Tomorrow we will be putting a proposal to the workforce and we are giving them the weekend to decide and expect a response on Monday,” an Ineos spokeswoman said. “We’ll review with stakeholders what the workforce says on Tuesday and whether it re-opens depends on their response,” she added. A company statement had earlier said Grangemouth was financially distressed and that the industrial action called by the Unite union had inflicted significant further damage. INFRASTRUCTURE The plant plays a key role in Scotland’s economy. “This is a hugely important matter…whether it continues as a major part of Scotland’s infrastructure. It’s a hugely important industrial complex,” Alex Salmond, Scotland’s First Minister said in a BBC interview. Ineos said earlier this week it had begun winding down operations at Grangemouth, ahead of a planned strike by Unite union members over the treatment of a union representative. Unite called the strike off earlier on Wednesday. A source familiar with the situation said that it would take around three weeks to get the plant back to full operations, whenever a decision was made. Unite, in keeping with the bitter tone of the long-running dispute, accused Ineos of “economic vandalism”. “There is absolutely no reason for the site to remain shut – the company is holding Scotland to ransom,” said Unite regional secretary Pat Rafferty. The UK government said it had been working with the regional government to ensure minimal disruption to supply. “We have been working closely with the fuel industry and Scottish government to put robust alternative fuel supply routes in place,” Edward Davey, Energy Secretary said. Ineos, while readying the plant for shutdown, had been taking shipments of oil products, which it was distributing to customers, union sources said. FORTIES PIPELINE The refinery, owned jointly by Ineos and PetroChina, also supplies steam and power to BP’s Kinneil oil terminal, which processes North Sea crude that comes ashore via the Forties Pipeline System.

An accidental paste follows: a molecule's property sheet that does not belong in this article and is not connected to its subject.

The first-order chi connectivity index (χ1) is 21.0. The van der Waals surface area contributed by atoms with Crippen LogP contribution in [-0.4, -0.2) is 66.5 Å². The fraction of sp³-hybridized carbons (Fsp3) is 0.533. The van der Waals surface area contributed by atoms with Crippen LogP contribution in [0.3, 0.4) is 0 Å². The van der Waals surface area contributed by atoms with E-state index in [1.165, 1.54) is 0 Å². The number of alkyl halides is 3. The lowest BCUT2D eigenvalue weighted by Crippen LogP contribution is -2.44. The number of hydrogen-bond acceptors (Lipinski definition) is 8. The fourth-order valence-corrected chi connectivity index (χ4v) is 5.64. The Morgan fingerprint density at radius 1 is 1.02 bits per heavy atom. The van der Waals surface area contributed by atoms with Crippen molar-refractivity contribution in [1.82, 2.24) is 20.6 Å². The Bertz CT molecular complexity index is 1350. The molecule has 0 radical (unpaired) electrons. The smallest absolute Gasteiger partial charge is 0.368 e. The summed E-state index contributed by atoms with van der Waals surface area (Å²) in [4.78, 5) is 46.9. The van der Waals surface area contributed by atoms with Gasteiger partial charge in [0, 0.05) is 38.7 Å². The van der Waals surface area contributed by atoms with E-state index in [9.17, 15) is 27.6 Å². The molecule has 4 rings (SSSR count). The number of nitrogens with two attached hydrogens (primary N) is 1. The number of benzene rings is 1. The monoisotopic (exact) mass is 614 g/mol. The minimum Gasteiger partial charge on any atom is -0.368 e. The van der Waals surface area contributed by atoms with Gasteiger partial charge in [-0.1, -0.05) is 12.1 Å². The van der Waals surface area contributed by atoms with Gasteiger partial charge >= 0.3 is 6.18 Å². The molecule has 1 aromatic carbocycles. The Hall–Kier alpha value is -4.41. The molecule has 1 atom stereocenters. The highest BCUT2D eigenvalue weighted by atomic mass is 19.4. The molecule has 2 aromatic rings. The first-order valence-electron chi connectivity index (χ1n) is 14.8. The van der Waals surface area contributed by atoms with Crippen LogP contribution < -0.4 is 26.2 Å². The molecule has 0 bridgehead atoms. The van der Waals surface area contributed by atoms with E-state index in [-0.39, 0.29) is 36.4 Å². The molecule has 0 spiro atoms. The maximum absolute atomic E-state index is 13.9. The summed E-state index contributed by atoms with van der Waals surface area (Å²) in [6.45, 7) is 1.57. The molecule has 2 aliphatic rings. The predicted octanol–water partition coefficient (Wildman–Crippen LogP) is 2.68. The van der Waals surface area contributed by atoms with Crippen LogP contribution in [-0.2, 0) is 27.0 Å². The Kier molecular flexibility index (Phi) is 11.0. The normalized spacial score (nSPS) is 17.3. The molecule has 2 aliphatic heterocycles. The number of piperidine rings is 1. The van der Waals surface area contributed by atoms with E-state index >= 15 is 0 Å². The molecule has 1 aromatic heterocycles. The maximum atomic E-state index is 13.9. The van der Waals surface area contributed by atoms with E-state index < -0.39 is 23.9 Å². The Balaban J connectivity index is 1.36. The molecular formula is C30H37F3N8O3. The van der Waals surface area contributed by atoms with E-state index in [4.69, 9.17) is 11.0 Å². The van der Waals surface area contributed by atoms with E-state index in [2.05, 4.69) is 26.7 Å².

The two people had phoned in the same name based on the sketches, Detective Chief Inspector Andy Redwood said during the BBC’s “Crimewatch” program, which aired an appeal Monday night for information about a man police want to track down. The man was seen carrying a child matching McCann’s description on the night she vanished in 2007 around the resort town of Praia da Luz in Portugal. Police hope for new leads in McCann case New evidence in McCann case The man is described as white, between 20 and 40 years old, with short brown hair and a medium build. He was seen carrying a blond child, who might have been in pajamas and who was estimated to be 3 to 4 years old, around the time Madeleine disappeared, police had said. The sketches are based on descriptions from separate witnesses, investigators said. Since the program aired, British police said they have received more than 300 phoned tips and 170 e-mailed ones. “We will now take the time to follow up these lines of enquiry,” Redwood said. Police target 38 ‘people of interest’ in Madeleine McCann’s ’07 disappearance The latest revelation is critical in reconstructing what exactly happened more than six years ago on the night of May 3, 2007,when McCann disappeared from her family’s villa while her parents dined at a nearby restaurant. The girl was just days shy of her fourth birthday. Computer-generated sketch Computer-generated sketch Computer-generated sketch Neither her parents nor the detectives investigating her case have given up on one day finding the little girl from Leicestershire, England. “There may be an entirely innocent explanation of this man, but we need to establish who he is to assist with our inquiries,” Redwood said earlier. Additionally, investigators believe they have a better understanding of when Madeleine may have been abducted, Redwood added. “The timeline we have now established has given new significance to sightings and movements of people in and around Praia da Luz at the time of Madeleine’s disappearance.” John Walsh: Madeleine McCann could be alive Police announced in July that they have identified 38 “people of interest” in connection with the case. Twelve of them are UK nationals who police say they think were in Portugal at the time the girl went missing.